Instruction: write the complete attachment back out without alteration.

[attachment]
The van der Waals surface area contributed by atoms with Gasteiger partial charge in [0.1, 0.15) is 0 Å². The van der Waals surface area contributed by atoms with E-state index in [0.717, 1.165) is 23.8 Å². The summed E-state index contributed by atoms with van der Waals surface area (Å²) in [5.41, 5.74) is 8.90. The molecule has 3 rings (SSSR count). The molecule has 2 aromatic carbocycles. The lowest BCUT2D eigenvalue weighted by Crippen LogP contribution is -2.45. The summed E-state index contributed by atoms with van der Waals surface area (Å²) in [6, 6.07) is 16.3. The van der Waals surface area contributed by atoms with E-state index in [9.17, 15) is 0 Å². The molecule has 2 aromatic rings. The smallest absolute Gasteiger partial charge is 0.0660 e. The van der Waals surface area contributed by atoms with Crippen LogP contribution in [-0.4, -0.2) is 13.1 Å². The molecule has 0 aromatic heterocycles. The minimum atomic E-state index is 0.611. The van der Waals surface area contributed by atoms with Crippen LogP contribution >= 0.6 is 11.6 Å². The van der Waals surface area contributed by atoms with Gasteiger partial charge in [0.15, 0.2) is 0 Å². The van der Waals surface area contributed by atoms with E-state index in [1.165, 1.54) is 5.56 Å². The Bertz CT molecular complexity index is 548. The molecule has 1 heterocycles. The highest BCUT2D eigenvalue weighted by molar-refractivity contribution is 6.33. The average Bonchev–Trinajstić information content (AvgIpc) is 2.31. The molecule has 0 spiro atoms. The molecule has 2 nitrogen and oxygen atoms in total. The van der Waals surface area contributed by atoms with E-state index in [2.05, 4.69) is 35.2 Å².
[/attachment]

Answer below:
The van der Waals surface area contributed by atoms with Gasteiger partial charge in [0.1, 0.15) is 0 Å². The van der Waals surface area contributed by atoms with E-state index in [0.717, 1.165) is 23.8 Å². The summed E-state index contributed by atoms with van der Waals surface area (Å²) in [5.41, 5.74) is 8.90. The molecule has 3 rings (SSSR count). The molecule has 2 aromatic carbocycles. The lowest BCUT2D eigenvalue weighted by Crippen LogP contribution is -2.45. The summed E-state index contributed by atoms with van der Waals surface area (Å²) in [6, 6.07) is 16.3. The van der Waals surface area contributed by atoms with E-state index in [9.17, 15) is 0 Å². The molecule has 2 aromatic rings. The smallest absolute Gasteiger partial charge is 0.0660 e. The van der Waals surface area contributed by atoms with Crippen LogP contribution in [-0.4, -0.2) is 13.1 Å². The molecule has 0 aromatic heterocycles. The minimum atomic E-state index is 0.611. The van der Waals surface area contributed by atoms with Crippen LogP contribution >= 0.6 is 11.6 Å². The van der Waals surface area contributed by atoms with Gasteiger partial charge in [0.15, 0.2) is 0 Å². The van der Waals surface area contributed by atoms with E-state index in [1.165, 1.54) is 5.56 Å². The Bertz CT molecular complexity index is 548. The molecule has 1 heterocycles. The highest BCUT2D eigenvalue weighted by molar-refractivity contribution is 6.33. The average Bonchev–Trinajstić information content (AvgIpc) is 2.31. The molecule has 0 spiro atoms. The molecule has 2 nitrogen and oxygen atoms in total. The van der Waals surface area contributed by atoms with E-state index in [2.05, 4.69) is 35.2 Å².